A plan to remove fuel debris from the primary containment vessel of a reactor at the Fukushima No. 1 nuclear power plant is expected to be further pushed back after it became apparent that Tokyo Electric Power Company Holdings Ltd. will not be able to conduct an internal probe — a key step to start removing the fuel debris — by the end of March as planned.
The internal probe would involve using remote-controlled robots to collect fuel debris inside the No. 1 reactor so Tepco can examine its composition and form.
Tepco’s plan is to open three holes in both the outer and inner doors of the primary containment vessel using pressurized water mixed with a polishing agent. After it succeeded in opening three holes in the outer door, Tepco started drilling a hole in the inner door in June 2019.
But that procedure caused the concentration of radioactive dust to increase temporarily, prompting staff to suspend work.
On Jan. 14, Tepco resumed the project, which involves drilling roughly 40 percent of a hole 21 centimeters in diameter over the course of 10 days in order to gather data on how to continue with the work without releasing contaminated dust.
In order to move on to the internal probe, Tepco needs to finish drilling the hole as well as two more. Not only that, Tepco needs to secure a path for the robot to go inside the primary containment vessel, install cameras and measuring instruments inside, and make sure it can be remotely controlled once the robot is inside. The entire procedure is expected to take at least several months.
To get a complete understanding of the situation inside the No. 1 reactor’s primary containment vessel, Tepco hopes to send a robot that can move underwater and take photos of the inside as it swims in the contaminated water.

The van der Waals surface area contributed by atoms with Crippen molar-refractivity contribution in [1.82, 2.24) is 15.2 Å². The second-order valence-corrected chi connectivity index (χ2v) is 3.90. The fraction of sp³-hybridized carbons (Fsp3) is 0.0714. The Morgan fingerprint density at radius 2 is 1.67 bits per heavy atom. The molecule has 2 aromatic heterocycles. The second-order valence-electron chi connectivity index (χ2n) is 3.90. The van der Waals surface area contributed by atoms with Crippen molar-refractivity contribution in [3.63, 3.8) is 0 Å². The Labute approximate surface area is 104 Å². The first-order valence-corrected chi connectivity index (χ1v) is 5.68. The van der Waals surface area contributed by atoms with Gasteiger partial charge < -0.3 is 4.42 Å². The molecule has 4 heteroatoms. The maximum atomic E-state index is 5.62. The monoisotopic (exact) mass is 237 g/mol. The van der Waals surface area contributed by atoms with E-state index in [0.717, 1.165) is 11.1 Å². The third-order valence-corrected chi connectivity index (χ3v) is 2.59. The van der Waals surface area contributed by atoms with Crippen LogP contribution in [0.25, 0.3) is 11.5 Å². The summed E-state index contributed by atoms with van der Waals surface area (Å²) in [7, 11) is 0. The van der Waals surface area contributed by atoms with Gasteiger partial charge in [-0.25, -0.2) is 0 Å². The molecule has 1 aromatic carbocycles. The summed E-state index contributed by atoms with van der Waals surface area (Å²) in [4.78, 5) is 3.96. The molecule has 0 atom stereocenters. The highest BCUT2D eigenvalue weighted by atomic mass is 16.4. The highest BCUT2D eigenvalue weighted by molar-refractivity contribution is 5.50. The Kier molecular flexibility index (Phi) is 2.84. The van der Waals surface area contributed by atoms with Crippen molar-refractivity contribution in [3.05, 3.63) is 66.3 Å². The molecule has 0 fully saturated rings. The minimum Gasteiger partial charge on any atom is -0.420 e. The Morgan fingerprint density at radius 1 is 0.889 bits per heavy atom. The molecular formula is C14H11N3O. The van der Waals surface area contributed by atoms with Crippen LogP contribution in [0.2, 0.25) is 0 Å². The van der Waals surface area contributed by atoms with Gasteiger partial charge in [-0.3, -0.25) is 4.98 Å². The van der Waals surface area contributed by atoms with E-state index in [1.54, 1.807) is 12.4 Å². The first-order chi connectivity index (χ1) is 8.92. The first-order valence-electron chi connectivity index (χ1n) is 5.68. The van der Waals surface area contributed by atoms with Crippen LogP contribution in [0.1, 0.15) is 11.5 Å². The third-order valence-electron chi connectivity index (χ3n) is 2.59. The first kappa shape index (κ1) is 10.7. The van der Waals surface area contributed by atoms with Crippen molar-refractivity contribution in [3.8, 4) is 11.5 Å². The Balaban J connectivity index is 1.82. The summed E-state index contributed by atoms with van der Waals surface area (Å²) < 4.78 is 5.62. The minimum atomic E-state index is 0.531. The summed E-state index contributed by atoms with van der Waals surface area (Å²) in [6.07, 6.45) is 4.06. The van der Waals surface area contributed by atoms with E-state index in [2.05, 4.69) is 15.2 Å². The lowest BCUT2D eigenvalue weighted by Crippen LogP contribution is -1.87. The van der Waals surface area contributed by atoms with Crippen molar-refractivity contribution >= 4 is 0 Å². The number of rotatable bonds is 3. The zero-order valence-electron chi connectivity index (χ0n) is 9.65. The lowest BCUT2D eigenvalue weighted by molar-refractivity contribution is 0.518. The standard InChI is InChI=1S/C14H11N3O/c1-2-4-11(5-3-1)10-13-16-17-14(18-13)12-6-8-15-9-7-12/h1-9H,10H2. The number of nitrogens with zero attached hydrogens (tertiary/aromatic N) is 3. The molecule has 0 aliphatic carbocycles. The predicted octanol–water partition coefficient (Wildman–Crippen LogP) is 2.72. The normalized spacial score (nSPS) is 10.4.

Not only will it measure the physical condition of sediment inside the vessel, it will collect samples as well, and the information will hopefully be useful in the future when Tepco removes the fuel debris.
Tepco first planned to conduct an internal probe during the first half of fiscal 2019. This was postponed to the latter half of the fiscal year.
On Jan. 16, Nuclear Regulation Authority Chairman Toyoshi Fuketa urged Tepco President Tomoaki Kobayakawa to start discussing ways to dispose of the spent fuel debris and radioactive waste inside reactors at the Fukushima No. 1 nuclear plant in the decommissioning process.
Tepco has stated that spent fuel rods at the Fukushima No. 2 nuclear power plant will be transported outside of Fukushima Prefecture, but nothing concrete has been decided for the melted fuel debris, spent fuel and radioactive waste at Fukushima No. 1.
“Decommissioning won’t be complete just by clearing up Fukushima No. 1 and leaving (radioactive waste) inside,” Fuketa said. “If we don’t remove what we can, the decommissioning process will be stalled. I want you to work on a concrete plan to remove (the waste).”
“To stabilize the power plant and figure out where to store the nuclear waste after it’s removed will take time, which is why its paramount that (work) begins now,” Fuketa said. “That falls under the responsibility of management.”
This section features topics and issues covered by the Fukushima Minpo, the largest newspaper in Fukushima Prefecture. The original articles were published on Jan. 15 and 17.